Joined: Feb. 2007
||Posted: July 22 2007,13:14
|since dsl is cut to it's size (50Mb). most of the apps are using mydsl. mydsl is fine but it has it's limit. not all apps will be included in mydsl.|
I'm not sure your frame of reference since you brought up Gentoo before, but comparing Gentoo (a source-based distro) to DSL (a binary-based distro) is apples and oranges. DSL isn't monolithic in the sense that it's a live CD; it's also not limited to binary extensions (MyDSL, Debian via apt-get) since there are compilers that allow users to compile their own apps and utilities.
DSL comes with just about everything most people need: file management tools, text editing and word processing apps, internet tools like browsers and an e-mail client, file transfer utilities like ftp, and so on. MyDSL extensions allow DSL to be treated more modularly and customized. You need more power than Ted? Go get abiword or Open Office. You want support for non-free multimedia codecs? There are apps there for that. Etc. But it's very useful as it is on the CD.
As jpeters wrote in his reply and as you previously noted, documentation for each app is widely available online. As convenient as it would be to post step-by-step instructions to suit every user's needs, it's just not practical. It would also be overly redundant (something which is at odds with the DSL philosophy).
If you think there's a shortcoming in the wiki, please add to it. That's why it's there.
And as far as "not all apps will be available," they're not all available in any other distro, either. The nature of open source is such that new apps pop up all the time, old ones don't continue development, and very few people can keep up with everything in between. If there's an app you want in MyDSL, try making it yourself. The extensions are community-driven.
There are reasons Gentoo has such extensive documentation compared to, say, Slackware or DSL. First, Gentoo is source-based and has proven to be a difficult adjustment for most new users. Second, Gentoo attempts to be more like a BSD than a Linux distro. One of the areas where the BSDs have an edge over Linux is their man pages and related documentation, and Gentoo appears to subscribe to the old Unix philosophy that it's better to provide too much information than not enough. DSL, of course, strips man pages and gives you tools and browsers to find information online rather than on your CD or hard drive. Different strokes.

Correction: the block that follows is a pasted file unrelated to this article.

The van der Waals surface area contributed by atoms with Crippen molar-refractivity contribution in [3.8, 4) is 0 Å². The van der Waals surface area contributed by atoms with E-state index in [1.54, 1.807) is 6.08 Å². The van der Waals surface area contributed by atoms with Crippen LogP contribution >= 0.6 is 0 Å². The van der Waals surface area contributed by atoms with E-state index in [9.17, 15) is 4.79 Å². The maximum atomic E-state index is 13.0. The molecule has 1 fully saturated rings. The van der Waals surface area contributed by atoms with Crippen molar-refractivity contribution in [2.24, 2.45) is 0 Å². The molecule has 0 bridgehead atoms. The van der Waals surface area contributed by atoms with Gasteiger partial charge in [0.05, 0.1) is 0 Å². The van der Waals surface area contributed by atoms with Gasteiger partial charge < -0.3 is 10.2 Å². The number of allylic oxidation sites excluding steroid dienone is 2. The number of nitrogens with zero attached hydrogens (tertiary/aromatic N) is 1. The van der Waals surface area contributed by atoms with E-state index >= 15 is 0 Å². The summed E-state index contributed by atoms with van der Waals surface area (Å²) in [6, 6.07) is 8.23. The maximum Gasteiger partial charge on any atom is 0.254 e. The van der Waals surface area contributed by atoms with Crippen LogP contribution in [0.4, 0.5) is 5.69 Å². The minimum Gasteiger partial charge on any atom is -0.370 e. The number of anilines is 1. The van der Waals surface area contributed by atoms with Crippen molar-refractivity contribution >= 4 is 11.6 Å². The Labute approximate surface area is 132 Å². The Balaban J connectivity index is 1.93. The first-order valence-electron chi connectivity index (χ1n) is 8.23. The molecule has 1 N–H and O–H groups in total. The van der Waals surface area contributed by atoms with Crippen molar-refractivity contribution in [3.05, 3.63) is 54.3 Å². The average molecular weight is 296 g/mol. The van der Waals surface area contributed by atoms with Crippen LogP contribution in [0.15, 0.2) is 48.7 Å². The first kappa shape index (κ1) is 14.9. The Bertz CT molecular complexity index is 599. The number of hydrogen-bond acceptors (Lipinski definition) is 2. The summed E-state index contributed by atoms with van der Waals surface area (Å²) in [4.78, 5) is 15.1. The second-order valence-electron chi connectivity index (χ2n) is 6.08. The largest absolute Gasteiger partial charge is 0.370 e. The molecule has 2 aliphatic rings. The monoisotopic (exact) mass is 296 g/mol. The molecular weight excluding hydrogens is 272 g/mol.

|for example like i was installing XFree86 it takes me around three days to make it working. i have to google use the search. it is more like a puzzle, i have to take pieces of it and combine it into one.|
XFree86 can be a pain in the ___ (select appropriate body part) to configure regardless of how much documentation you have to start with. If you look at the info file for that extension, note that it has warnings in capital letters that it's not a plug and play extension; it also has links for more information. I hope you noticed all that before you started.
|in the other hand to have a great wiki it is not such an easy task. most of the wiki's are contributed from it's community so it will take times to build a full wiki|
Which is why it's up to people like you and me to fill in any glaring holes. Consider adding to it as you learn, especially if you successfully got XFree86 set up for your hardware. Take an active role.
"It felt kind of like having a pitbull terrier on my rear end."
-- meo (copyright(c)2008, all rights reserved)